Let us not overlook research about whether alcohol – still the world’s favorite mood-altering drug – really drowns sorrows. As reported in Livescience, “Harder and her colleagues guessed that people would report less anger or sadness after drinking, and more happiness a day after drinking. But the data showed the opposite.” A day after drinking? A day after? Of course they weren’t happy a day after. It’s called a hangover. Did these research people never drink? “Tomorrow” is the last thing on the minds of drunks. Alcohol is all about the now. Drinkers, sorrowful or otherwise, want to get high now, tomorrow be damned. And yes, drinking does make them feel better – not always, but more often than not. That is why people do it. It works while the buzz lasts, that is. Not the next day.

I’ve experienced both effects. I don’t very often (anymore) because I really don’t handle the day-afters as well as some people. This is something that was evident from my very first hangover, which was in my college dorm. 18 was legal drinking age back then, but by the standards of the day (or this day for that matter) that was a late start. As I unsteadily rushed down the hallway toward the bathroom while trying to hold back my stomach contents for the necessary distance, still playing on the stereo in back of me in my room was (no kidding) Melanie’s Leftover Wine, a song I cannot hear to this day without queasiness. Up until that moment, however, C2H6O had been quite enjoyable. I wish I could say one such lesson was enough. It wasn’t. “Enough” eventually did arrive in my life, but even now I see sense in Raymond Chandler’s opinion, “I think a man ought to get drunk at least twice a year just on principle, so he won't let himself get snotty about it.”

equinox party
Besides, not everyone’s cost/benefit ledger is the same as mine. Winston Churchill: “I have taken more out of alcohol than alcohol has taken out of me.” Even if you’re not trying to win a war but just trying to distract oneself for an evening, the substance can have value. At an equinox party at the house last week, a majority of the 15 guests found value in it, and surely would have left early without it – or not arrived in the first place. (Yes, driving arrangements were appropriate.) Were they happy the next day? Well, that really wasn’t the point.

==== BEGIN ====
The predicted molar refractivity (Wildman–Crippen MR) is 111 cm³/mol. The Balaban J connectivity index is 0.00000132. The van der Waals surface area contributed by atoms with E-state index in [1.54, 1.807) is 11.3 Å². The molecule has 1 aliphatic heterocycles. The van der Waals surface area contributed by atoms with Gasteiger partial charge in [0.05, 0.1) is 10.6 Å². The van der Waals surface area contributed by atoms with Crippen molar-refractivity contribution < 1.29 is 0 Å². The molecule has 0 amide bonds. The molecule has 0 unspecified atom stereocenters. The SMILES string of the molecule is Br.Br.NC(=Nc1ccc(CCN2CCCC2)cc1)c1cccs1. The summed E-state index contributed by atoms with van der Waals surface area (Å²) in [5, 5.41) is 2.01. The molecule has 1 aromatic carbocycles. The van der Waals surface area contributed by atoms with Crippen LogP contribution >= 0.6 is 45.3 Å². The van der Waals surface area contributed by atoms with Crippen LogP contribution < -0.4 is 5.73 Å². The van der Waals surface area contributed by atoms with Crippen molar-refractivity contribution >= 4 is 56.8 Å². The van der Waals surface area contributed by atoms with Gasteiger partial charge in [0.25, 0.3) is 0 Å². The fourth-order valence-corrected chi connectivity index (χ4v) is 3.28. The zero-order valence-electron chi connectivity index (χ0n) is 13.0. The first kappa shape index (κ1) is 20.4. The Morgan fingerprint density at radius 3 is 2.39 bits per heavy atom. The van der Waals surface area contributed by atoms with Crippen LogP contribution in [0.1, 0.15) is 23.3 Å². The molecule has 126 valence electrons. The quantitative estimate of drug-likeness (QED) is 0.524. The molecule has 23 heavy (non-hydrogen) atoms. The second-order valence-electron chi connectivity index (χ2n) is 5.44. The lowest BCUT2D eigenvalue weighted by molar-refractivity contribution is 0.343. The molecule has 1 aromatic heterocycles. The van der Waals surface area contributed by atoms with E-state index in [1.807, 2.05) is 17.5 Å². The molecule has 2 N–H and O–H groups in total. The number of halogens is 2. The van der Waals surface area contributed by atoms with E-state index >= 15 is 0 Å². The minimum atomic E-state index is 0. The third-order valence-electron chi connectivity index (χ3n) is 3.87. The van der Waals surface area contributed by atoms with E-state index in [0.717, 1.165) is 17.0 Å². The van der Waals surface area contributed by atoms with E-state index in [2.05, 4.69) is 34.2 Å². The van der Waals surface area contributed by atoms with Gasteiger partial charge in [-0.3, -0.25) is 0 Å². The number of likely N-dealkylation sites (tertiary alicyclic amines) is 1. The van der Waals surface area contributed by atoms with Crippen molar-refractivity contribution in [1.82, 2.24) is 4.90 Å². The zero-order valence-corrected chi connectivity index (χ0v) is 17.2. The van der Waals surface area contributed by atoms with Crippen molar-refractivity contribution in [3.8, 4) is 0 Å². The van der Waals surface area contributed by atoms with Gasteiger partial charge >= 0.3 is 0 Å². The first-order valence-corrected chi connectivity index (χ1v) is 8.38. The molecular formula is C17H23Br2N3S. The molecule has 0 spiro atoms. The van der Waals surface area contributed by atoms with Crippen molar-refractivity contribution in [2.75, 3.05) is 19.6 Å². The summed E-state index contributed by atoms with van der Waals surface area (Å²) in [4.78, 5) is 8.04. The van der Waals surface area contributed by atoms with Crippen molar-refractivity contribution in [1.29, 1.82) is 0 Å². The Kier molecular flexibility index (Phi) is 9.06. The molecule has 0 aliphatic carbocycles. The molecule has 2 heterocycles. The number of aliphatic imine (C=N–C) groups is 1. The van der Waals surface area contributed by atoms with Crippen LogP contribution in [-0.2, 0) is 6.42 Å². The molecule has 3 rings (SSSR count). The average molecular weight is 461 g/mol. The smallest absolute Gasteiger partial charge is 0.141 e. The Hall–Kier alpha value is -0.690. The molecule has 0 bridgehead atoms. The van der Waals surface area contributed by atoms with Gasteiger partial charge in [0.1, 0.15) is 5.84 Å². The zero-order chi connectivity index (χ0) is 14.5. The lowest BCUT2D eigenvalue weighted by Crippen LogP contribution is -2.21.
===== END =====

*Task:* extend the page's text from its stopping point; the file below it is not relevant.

There are plenty of other surprises in the journals. Many social scientists are taken aback by evidence that in speed dating trials people (in the words of the Telegraph) “behave like stereotypical Neanderthals.” Regardless of what participants claim they want in a mate when filling out questionnaires (most give very PC answers, which is to say they engage in social posturing), in practice typically women still prefer men to be rich and men still prefer women to be pretty. (See What? Can this truly be? No, of course that’s not all they want in their mates, but as said Marilyn Monroe in Gentlemen Prefer Blondes, “my goodness, doesn't it help?”

There is entertainment to be found in witnessing all this scholarly bafflement, of course. I’m eager to read reports by astonished researchers that most kids prefer pizza to kale.

The Speakeasy Three - When I Get Low, I Get High

Sunday, March 26, 2017


A comic and a flick for a quiet evening:

**** ****

Snotgirl by Bryan Lee O'Malley & Leslie Hung

Canadian cartoonist Bryan Lee O'Malley has created some of the most interesting comics of the 21st century, most notably the Scott Pilgrim series with a theme best summed up as “all the world’s a video game and all the men and women merely avatars.” (Side note: The surreal and charming 2010 movie adaptation Scott Pilgrim vs. the World, though a critical success, was seriously under-noticed by audiences.) His 2014 graphic novel Seconds (theme: be careful what you wish for) is also worth a read.

In Snotgirl Volume 1 (2017), O’Malley retains the tone of his earlier works but without the surreal or scifi elements – except to the extent modern life resembles scifi. Lottie Person is a 25-y.o. fashion blogger who has enough followers to make a living at it. Her always-fabulous always-chic online persona is very different from her actual allergy-ridden often-unkempt self. To promote her image Lottie impersonates her online self in public knowing full well that in our world of cell phone cameras any faux pas will end up online, too. She and her circle of friends all adapt styles tailored for social media presentation. Lottie’s real-world behavior in response to normal life stresses is often terrible, yet she retains enough human likability not to lose the reader. The nickname “Snotgirl” is given to her (affectionately? passive aggressively?) by Caroline, a genuinely cool girl. Lottie can’t quite remember if she physically attacked Caroline for that in a bar bathroom. There are O’Malley-like questions of what is real and what is fake – and if what is real counts as real if not captured by cell phone.

A comic book about a fashion blogger has some obvious pictorial creative challenges that illustrator Leslie Hung handles exceptionally well in her first major collaboration.

Thumbs firmly Up for this thoughtful and engaging comic.

**** ****

Coherence (2014)